The German Supply Chain Law and its impact on Europe.

by Vanessa Guzek

On 11 June 2021, Germany passed the much-debated law on human rights compliance in global supply chains. 

For the first time, a law obliges companies to take responsibility for people in their supply chains. Respect for human rights is to be ensured through the application of certain due diligence obligations to protect the aforementioned legal positions. In this context, the legislator requires a comprehensive risk analysis as well as mutually supportive and interrelated preventive and corrective measures, all in order to avoid child and forced labor, inhumane working conditions and environmental destruction in production.

From 2023, all companies, regardless of their legal form, that have their registered office, head office or principal place of business as well as a branch office in Germany with more than 3,000 employees, and from 2024 companies with more than 1. 1,000 employees, will be obliged to identify risks of human rights violations and environmental destruction in their direct supply chains and, if necessary, also in those of indirect suppliers, to take countermeasures and to document them to the Federal Office of Economics and Export Control (BAFA).

Companies must apply far-reaching obligations in terms of organization, auditing and performance, as well as documentation and reporting. The question of whether a company has fulfilled its due diligence obligations is decided within the framework of an individual risk assessment and requires the inclusion of various factors such as the conditions and legal framework at the place of production (e.g. child labor in third world countries, occupational safety in textile production).

If due diligence obligations are not implemented, there is a risk that administrative infringement proceedings may be initiated. In particular, due to the highly formalized procedure associated with the various reporting obligations, it can be assumed that late or incomplete implementation will result in penalty proceedings with fines of up to EUR 800,000. Separate civil liability for damages was not excluded from the law. The general liability rules remain in force.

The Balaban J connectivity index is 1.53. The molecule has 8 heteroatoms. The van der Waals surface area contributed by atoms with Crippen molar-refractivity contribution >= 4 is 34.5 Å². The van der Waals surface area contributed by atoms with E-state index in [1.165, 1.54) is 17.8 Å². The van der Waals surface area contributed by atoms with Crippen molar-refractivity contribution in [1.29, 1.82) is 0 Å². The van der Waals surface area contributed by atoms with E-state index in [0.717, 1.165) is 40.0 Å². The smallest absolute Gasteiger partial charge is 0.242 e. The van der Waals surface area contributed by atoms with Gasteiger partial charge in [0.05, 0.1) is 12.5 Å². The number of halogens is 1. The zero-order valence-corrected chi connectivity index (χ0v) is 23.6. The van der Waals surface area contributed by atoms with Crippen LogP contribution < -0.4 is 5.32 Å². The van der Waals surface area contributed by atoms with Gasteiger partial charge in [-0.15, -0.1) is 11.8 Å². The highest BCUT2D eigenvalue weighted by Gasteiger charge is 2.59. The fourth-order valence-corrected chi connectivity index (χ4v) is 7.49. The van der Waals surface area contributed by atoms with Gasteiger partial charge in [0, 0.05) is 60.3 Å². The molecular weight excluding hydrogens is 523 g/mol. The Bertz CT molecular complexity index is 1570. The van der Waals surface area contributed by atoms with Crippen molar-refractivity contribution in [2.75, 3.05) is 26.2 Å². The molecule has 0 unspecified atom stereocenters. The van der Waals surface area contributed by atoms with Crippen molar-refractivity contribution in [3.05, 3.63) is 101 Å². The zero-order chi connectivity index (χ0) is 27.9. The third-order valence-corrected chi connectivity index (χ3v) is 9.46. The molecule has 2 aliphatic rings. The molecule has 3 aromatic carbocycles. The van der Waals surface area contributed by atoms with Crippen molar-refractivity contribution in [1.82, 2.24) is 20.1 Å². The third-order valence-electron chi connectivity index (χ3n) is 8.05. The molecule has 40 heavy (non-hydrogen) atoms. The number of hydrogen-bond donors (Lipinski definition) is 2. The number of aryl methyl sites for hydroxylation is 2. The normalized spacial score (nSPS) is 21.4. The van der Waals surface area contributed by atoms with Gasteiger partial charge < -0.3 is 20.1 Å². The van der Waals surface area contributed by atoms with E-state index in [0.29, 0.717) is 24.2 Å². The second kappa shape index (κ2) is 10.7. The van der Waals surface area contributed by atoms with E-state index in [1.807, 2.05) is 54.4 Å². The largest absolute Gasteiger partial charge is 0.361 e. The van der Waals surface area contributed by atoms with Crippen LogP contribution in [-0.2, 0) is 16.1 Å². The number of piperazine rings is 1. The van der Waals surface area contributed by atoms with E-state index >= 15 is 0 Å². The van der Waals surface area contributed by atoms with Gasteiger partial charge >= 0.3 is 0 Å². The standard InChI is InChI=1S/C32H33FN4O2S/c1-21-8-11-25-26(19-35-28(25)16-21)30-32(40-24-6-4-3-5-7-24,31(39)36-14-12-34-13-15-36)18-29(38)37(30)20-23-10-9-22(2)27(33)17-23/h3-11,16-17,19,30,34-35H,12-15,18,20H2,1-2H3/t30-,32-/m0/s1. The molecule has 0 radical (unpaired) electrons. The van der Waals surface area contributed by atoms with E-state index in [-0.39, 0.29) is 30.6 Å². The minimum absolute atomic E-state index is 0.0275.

The industry associations, above all the Association of the German Textile and Fashion Industry (Gesamtverband der deutschen Textil- und Modeindustrie), have long criticized a national law and the timing of its introduction in the midst of the Corona crisis, but they also see the need for it. But the introduction of a purely national law seems questionable to them, as they see in it a risk that it will thus weaken the competitiveness of their medium-sized industry and impose new additional bureaucratic burdens on domestic companies. “The law could lead to German companies becoming uncompetitive and having to leave the market. This would serve no one, least of all the inhabitants of the producing countries,” explains Uwe Mazura, Managing Director of the German Textile and Fashion Association.

Many companies also feel indirectly affected by the law, for example through price increases or their role as suppliers to large companies. Companies furthermore fear legal risks in terms of liability and doubt the practical possibility of effectively controlling the production standards of their suppliers. The law covers too few companies and makes too many exceptions to due diligence obligations. It denies those affected the right to compensation and, unfortunately, does not set a signal for climate protection in supply chains.

Across Germany, 600 companies are initially affected by the law. In the fashion sector, there are far fewer. Puma is one of them: “We support the intention of the Supply Chain Protection Act to ensure transparent and fair supply chains. The sports company Puma has been working on fair labor conditions with its suppliers for more than 20 years. For example, we have been an accredited member of the Fair Labor Association since 2007,” said the company’s headquarters in Herzogenaurach (Germany) in response to an inquiry from the German publisher Textilwirtschaft. 

Although the German supply chain law signifies a success for civil society and good news for all those who work under exploitative conditions in the supply chains of German companies, a European solution that covers all companies equally, regardless of their headquarters, is still awaited. “This would mean an unification of legislation at European level and would guarantee the validity of these rules for all market participants,” said a Puma spokesperson.

The German Supply Chain Act will be followed by other regulations. The European legislator has already come out in favor of a much stricter supply chain law. The European Commission’s proposal for a directive goes beyond the German Supply Chain Act and also provides for civil liability, among other things. The aim is to implement it in 2024.

In the fight against human rights violations and environmental destruction in supply chains, we are still a long way from reaching the goal, but with the German Supply Chain Act a first step is being made in the right direction.

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